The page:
BART board director Lateefah Simon speaks at a news conference for BART’s anti-sexual harassment Not One More Girl campaign at West Oakland BART station on Friday, April 2, 2021. (Kevin N. Hume/S.F. Examiner)

BART board director Lateefah Simon speaks at a news conference for BART’s anti-sexual harassment Not One More Girl campaign at West Oakland BART station on Friday, April 2, 2021. (Kevin N. Hume/S.F. Examiner)

BART launches campaign against gender-based violence

#NotOneMoreGirl seeks to combat sexual harassment on public transit

BART launched a first-of-its-kind campaign Friday that seeks to combat gender-based violence on public transit, provide non-law enforcement resources to victims and rigorously track complaints so data can inform future policy.

The campaign, dubbed #NotOneMoreGirl, calls for placing more than 300 posters on traincars and stations beginning Friday that feature images, slogans and designs produced by young women and local artists.

BART also added a sexual harassment category to its mobile watchdog reporting tool and created a landing page on its website for all resources regard gender-based violence, including access to support that doesn’t involve the police.

“Until all our girls are safe, none of us is safe,” BART board member Lateefah Simon said at a press conference Friday at West Oakland Station.

The campaign comes after a survey found nearly 10 percent of BART passengers experienced sexual harassment while riding a train or at a station in 2020 including unwanted sexual advances, cat-calling or gawking.

This was the first time ever BART asked riders a survey question about gender-based violence.

Across California, 77 percent of women surveyed had endured sexual harassment in public space, and 29 percent had experienced it on public transit, according to a statewide assessment on the topic.

The campaign is a partnership between the rail agency and a host of community groups including Alliance for Girls, Betti Ono, Black Girls Brilliance and the Unity Council’s Latinx Mentorship and Achievement Program.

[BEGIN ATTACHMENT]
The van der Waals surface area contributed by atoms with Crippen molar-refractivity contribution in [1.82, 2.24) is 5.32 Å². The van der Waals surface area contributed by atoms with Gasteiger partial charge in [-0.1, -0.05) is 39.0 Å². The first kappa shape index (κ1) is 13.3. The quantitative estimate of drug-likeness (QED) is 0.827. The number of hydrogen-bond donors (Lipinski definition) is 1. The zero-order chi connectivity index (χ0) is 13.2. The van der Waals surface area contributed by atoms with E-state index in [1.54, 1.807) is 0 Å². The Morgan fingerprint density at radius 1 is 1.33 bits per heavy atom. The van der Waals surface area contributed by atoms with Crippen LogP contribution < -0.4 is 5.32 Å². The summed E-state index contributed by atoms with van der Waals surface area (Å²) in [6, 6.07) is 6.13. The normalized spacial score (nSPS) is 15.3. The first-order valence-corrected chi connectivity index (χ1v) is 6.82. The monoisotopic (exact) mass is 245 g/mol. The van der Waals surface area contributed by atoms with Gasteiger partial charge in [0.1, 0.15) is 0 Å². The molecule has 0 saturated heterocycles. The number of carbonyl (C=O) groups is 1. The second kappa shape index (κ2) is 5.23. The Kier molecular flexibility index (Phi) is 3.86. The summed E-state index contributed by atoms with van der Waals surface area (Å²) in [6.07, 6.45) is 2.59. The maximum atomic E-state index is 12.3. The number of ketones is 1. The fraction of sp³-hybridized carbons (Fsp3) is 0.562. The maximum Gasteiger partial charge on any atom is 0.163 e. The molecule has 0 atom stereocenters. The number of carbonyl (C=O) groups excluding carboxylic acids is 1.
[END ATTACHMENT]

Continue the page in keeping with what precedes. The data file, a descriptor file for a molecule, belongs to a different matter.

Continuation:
It recoginizes the experiences of a range of BART riders who identity by different races and genders and may be more likely to recieve verbal attacks, harassment and violence.

“Let’s get one thing clear: gender-based violence and sexual harassment doesn’t only impact cis women and girls,” said Haleema Bharoocha, senior advocacy manager at Alliance for Girls. “It impacts our trans community, gender non-confirming community and gender queer community.”

To round out the campaign, Board President Mark Foley and Vice President Rebecca Saltzman plan to introduce two new proposals at upcoming board meetings later this month.

One initiative would seek to hire transitional-age youth to serve on hiring panels for the agency’s newly formalized community ambassador program, which sends social workers and crisis intervention specialists to calls regarding behavioral or mental health, homelessness and substance use.

The other would add a prohibition of sexual harassment to the rider code of conduct.

“Let me be clear, sexual harassment has no place on BART,” Foley said.

Bharoocha called on public transit agencies across the Bay Area to follow suit with their own campaigns.

“These are basic things and a starting point for transportation agencies,” Bharoocha said. Everyone can and should be doing this.”

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